• Here’s a Look at What These Files Are and What They Do:
  • 1.Style.css–CSS means cascading style sheet. The style sheet controls the “look” of your site, yes, the entire site. This can save a lot of time and aggravation for you. The type of font, the line spacing, your background colors, the colors of your menus… heck, all the colors on your pages, how your paragraphs indent, what your bullet points look like, and much more.

    2.Index.php– This is the bare-naked Miss Thing. It controls the main default theme for your entire site.

    3.Header.php–This file controls your logo, site title, subtitle, and usually a menu. It is also the home for your Google Analytics code, Facebook pixel, and certain other scripts that run in the background.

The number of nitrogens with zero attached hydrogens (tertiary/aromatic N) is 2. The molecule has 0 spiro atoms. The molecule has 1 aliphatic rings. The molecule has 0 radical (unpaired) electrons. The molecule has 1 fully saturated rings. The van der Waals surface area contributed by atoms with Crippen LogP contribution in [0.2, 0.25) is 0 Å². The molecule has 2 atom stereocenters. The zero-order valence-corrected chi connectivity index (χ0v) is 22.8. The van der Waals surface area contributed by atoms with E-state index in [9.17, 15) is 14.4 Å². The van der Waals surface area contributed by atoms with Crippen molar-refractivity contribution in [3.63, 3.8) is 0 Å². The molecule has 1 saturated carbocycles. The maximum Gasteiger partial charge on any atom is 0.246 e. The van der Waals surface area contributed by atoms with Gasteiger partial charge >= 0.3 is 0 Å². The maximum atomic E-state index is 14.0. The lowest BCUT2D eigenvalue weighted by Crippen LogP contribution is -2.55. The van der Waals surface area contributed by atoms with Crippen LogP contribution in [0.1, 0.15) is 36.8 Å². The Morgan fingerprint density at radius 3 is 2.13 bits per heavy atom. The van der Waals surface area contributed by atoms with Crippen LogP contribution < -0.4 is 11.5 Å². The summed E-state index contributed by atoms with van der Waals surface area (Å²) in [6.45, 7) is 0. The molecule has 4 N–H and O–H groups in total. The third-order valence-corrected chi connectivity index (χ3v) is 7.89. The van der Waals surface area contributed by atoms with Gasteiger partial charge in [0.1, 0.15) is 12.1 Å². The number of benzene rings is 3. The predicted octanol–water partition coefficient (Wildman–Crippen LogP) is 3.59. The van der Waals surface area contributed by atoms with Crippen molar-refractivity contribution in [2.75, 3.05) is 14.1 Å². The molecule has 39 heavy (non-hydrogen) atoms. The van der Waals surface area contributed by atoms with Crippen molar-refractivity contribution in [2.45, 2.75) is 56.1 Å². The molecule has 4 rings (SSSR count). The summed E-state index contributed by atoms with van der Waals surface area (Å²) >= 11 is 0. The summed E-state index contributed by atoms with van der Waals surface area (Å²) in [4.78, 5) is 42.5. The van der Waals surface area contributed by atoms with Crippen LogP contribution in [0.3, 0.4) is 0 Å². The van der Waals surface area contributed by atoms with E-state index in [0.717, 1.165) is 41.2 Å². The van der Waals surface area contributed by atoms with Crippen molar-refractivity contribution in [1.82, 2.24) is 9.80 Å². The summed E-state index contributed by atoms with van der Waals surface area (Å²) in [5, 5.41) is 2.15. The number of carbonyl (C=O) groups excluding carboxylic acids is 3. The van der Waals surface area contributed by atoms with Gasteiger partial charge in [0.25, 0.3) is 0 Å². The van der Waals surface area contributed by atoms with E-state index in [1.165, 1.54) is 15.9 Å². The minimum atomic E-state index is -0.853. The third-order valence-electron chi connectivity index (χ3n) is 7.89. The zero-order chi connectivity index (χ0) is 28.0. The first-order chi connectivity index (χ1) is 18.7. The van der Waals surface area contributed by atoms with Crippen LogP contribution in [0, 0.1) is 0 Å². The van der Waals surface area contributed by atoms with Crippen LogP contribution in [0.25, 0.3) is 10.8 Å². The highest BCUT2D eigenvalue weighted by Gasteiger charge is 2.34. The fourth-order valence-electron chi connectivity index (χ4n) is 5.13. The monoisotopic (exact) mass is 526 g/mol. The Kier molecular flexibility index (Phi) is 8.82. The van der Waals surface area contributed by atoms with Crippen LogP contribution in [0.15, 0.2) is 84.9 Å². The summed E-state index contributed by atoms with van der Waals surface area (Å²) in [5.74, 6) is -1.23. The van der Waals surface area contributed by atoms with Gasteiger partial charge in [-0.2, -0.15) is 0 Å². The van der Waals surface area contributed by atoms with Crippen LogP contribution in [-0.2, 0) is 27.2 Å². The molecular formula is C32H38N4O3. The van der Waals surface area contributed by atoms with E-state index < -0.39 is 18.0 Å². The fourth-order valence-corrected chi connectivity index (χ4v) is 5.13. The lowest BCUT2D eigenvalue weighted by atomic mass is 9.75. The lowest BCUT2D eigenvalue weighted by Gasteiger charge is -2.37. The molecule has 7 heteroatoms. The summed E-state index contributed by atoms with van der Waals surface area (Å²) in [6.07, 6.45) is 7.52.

4.Sidebar.php–The sidebar is where all the fun links go to party. This is where anything HTML goes. The only limits are size, space, and widget availability.

    5.Footer.php–Footers usually contain a bit of a sitemap. Links to other important areas of your site like copyright notices, privacy policies, and your contact info. It can also contain scripts that run in the background. Even here you are only limited to your imagination and widget availability.

    This picture from WP Beginner shows it nicely:

    You can copy these files to your desktop and edit them there. You can then upload your HTML site to WordPress via your favorite FTP handler when you’re finished editing them.

    One thing to note is that you CAN move your site this way, but its capabilities are limited and you’ll not have all the functions that WordPress offers, such as widget areas and the ability to manipulate your menus from WordPress’ back end.